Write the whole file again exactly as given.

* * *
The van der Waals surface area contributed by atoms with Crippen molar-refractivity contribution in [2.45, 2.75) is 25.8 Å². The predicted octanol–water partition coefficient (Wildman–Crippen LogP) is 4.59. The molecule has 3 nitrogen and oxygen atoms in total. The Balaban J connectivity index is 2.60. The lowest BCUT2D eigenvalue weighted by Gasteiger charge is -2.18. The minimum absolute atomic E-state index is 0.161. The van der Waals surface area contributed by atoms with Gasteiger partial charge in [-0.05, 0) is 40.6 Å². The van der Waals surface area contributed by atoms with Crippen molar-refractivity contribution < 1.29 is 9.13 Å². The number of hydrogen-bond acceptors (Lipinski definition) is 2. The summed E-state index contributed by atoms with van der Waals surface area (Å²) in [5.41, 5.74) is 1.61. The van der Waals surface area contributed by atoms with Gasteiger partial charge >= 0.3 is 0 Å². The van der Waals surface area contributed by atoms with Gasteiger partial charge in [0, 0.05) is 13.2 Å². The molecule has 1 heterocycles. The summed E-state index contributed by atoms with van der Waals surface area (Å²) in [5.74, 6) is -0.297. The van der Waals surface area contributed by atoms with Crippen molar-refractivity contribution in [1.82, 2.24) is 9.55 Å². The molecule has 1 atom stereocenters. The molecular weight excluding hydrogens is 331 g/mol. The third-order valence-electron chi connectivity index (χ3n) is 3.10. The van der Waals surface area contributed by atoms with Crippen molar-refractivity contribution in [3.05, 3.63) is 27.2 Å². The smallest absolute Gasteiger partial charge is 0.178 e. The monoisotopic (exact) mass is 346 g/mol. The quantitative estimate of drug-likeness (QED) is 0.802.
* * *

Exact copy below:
The van der Waals surface area contributed by atoms with Crippen molar-refractivity contribution in [2.45, 2.75) is 25.8 Å². The predicted octanol–water partition coefficient (Wildman–Crippen LogP) is 4.59. The molecule has 3 nitrogen and oxygen atoms in total. The Balaban J connectivity index is 2.60. The lowest BCUT2D eigenvalue weighted by Gasteiger charge is -2.18. The minimum absolute atomic E-state index is 0.161. The van der Waals surface area contributed by atoms with Gasteiger partial charge in [-0.05, 0) is 40.6 Å². The van der Waals surface area contributed by atoms with Crippen molar-refractivity contribution < 1.29 is 9.13 Å². The number of hydrogen-bond acceptors (Lipinski definition) is 2. The summed E-state index contributed by atoms with van der Waals surface area (Å²) in [5.41, 5.74) is 1.61. The van der Waals surface area contributed by atoms with Gasteiger partial charge >= 0.3 is 0 Å². The van der Waals surface area contributed by atoms with Gasteiger partial charge in [0, 0.05) is 13.2 Å². The molecule has 1 heterocycles. The summed E-state index contributed by atoms with van der Waals surface area (Å²) in [5.74, 6) is -0.297. The van der Waals surface area contributed by atoms with Crippen molar-refractivity contribution in [1.82, 2.24) is 9.55 Å². The molecule has 1 atom stereocenters. The molecular weight excluding hydrogens is 331 g/mol. The third-order valence-electron chi connectivity index (χ3n) is 3.10. The van der Waals surface area contributed by atoms with Crippen molar-refractivity contribution in [3.05, 3.63) is 27.2 Å². The smallest absolute Gasteiger partial charge is 0.178 e. The monoisotopic (exact) mass is 346 g/mol. The quantitative estimate of drug-likeness (QED) is 0.802.